Charlotte Liu, Managing Director of Macmillan Science (Greater China) and Education (Asia)

Conducting and Communicating Academic Research

Apart from funding and translation of research results, the white paper identified a number of other challenges facing Chinese scientists.

Over three quarters of all surveyed researchers consistently reported the lack of training at an early stage of their career. The problem was most acutely felt by those who have not had a chance to gain research experience overseas.

One of the reasons behind this, as the white paper has identified, is the hierarchical structure of the Chinese research system where young principal investigators typically start their laboratories in affiliation with a senior group leader. Similar principles operate in other countries such as Germany and Japan; however, senior principal investigators in China seem to be overburdened with administrative duties, which leaves them with almost no time to mentor young researchers.

“The biggest barrier to mentoring is that senior scientists are too busy today, with all the grant application and review and much additional work to do such as administrative meetings... If these distractions can be reduced, I'd really like to spend more time in the lab with the young scientists,” explains a senior principal investigator from Shanghai.

Lack of postdoctoral researchers in academic laboratories seems to be another reason for the excessive amount of pressure felt by senior researchers. Many young scientists in China still choose to spend a significant amount of time as postdoctoral fellows abroad as this improves their chances of gaining group leader positions in China upon return.

Researchers felt that too much emphasis on the international working experience as well as insufficient compensation for contract-based researchers in China were driving their scientists away, creating a lack of experienced workforce to assist in training students and young researchers.

Overall, young researchers reported the lack of training in a variety of areas, such as laboratory and project management, ethics training and particularly in manuscript writing. The majority of those surveyed reported spending more than one working day per week on paper writing, and some reported spending more than half of their time writing articles.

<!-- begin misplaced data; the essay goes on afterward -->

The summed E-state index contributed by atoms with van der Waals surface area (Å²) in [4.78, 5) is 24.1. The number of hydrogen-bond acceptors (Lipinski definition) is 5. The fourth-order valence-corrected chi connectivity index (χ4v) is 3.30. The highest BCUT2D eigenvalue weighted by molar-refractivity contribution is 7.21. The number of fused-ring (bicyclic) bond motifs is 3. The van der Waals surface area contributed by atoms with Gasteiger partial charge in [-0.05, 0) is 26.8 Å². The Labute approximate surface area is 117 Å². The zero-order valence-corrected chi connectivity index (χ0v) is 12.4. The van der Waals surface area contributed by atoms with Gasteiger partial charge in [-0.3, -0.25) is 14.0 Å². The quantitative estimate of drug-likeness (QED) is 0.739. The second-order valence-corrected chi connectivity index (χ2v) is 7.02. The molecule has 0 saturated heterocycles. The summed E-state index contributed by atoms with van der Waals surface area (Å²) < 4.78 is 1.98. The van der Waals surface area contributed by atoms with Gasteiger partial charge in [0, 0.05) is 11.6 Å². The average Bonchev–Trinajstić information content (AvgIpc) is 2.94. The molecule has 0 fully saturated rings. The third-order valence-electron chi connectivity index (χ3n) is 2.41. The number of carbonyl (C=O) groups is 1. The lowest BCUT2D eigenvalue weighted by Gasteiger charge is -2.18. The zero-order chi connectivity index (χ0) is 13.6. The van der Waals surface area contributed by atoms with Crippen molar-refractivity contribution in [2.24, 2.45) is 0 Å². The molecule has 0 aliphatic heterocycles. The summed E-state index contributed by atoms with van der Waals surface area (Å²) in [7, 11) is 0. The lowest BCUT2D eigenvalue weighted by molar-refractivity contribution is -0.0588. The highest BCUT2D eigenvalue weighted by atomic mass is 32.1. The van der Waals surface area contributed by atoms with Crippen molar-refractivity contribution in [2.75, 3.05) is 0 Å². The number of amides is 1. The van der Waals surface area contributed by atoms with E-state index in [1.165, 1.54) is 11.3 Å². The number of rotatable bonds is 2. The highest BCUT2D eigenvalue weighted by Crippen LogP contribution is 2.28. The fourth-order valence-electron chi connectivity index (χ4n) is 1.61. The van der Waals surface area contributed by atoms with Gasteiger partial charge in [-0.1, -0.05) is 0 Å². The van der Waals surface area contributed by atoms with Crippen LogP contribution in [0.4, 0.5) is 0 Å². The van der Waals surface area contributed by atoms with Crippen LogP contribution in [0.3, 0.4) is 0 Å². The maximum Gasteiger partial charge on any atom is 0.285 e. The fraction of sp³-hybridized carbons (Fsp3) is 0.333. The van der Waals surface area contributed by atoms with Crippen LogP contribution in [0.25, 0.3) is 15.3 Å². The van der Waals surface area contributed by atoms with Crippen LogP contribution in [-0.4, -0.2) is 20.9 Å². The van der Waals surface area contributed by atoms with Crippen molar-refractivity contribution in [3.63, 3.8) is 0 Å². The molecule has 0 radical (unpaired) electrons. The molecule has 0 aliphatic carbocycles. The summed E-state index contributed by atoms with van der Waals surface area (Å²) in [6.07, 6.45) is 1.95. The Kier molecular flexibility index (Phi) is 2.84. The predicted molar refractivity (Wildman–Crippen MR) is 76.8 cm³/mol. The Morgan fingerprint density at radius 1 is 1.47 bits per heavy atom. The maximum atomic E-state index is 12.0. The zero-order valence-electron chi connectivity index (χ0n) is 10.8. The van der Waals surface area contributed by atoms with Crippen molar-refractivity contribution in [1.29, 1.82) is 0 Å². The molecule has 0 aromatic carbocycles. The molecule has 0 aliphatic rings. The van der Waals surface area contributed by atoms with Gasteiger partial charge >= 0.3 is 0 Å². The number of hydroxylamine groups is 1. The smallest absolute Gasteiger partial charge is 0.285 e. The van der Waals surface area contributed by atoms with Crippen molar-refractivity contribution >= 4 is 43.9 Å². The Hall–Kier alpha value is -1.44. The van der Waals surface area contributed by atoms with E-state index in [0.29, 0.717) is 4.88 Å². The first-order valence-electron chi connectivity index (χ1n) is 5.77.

The number of publications in high impact factor journals remains the foremost criteria in defining the researcher’s success in China. As the number of papers coming out of China increases, Chinese scientists are aiming higher, with 87% of the surveyed scientists indicating that they are likely to publish relatively fewer papers each year in future, but with the aim of targeting higher profile journals.

Yet most of the surveyed scientists feel that they received far less training in this area than they needed. Language barrier, say researchers, is only a part of the challenge. Many courses provided by the research institutions focus primarily on the English grammar while missing out on the issues such as the article structure or building a compelling logical argument.

“Many scientific writing courses in China would be run by an English department at the university,” explains Ms. Liu. “However, a lot of the issues are not language specific. A lot of scientists around the world are not native English speakers and yet they still successfully conduct and publish scientific research.”

“In Western countries, they start writing essays early,” comments a principal investigator from Beijing. “It’s integrated in their undergraduate education. Or [they emphasize writing] even since primary schools or secondary schools. But this is lacking from our education system.”

The experts from Springer Nature are now working to communicate their findings to major decisions-makers at the universities and research institutes in China. “We advocate for science issues and give them an overview of things that need to be addressed,” says Ms. Liu. “We also talk to them about training programs that they provide and analyzing whether they have the right programs suitable to the needs of their researchers.”

As a potential solution to this, Nature Publishing Group is offering researchers to take part in Nature Masterclasses on scientific writing using a case study approach.

“We would look at a manuscript and look deeper into what makes the paper good or what needs to be improved. We discuss how to write abstracts, manage figures and other issues. It’s very interactive and discipline specific,” Ms. Liu describes the course.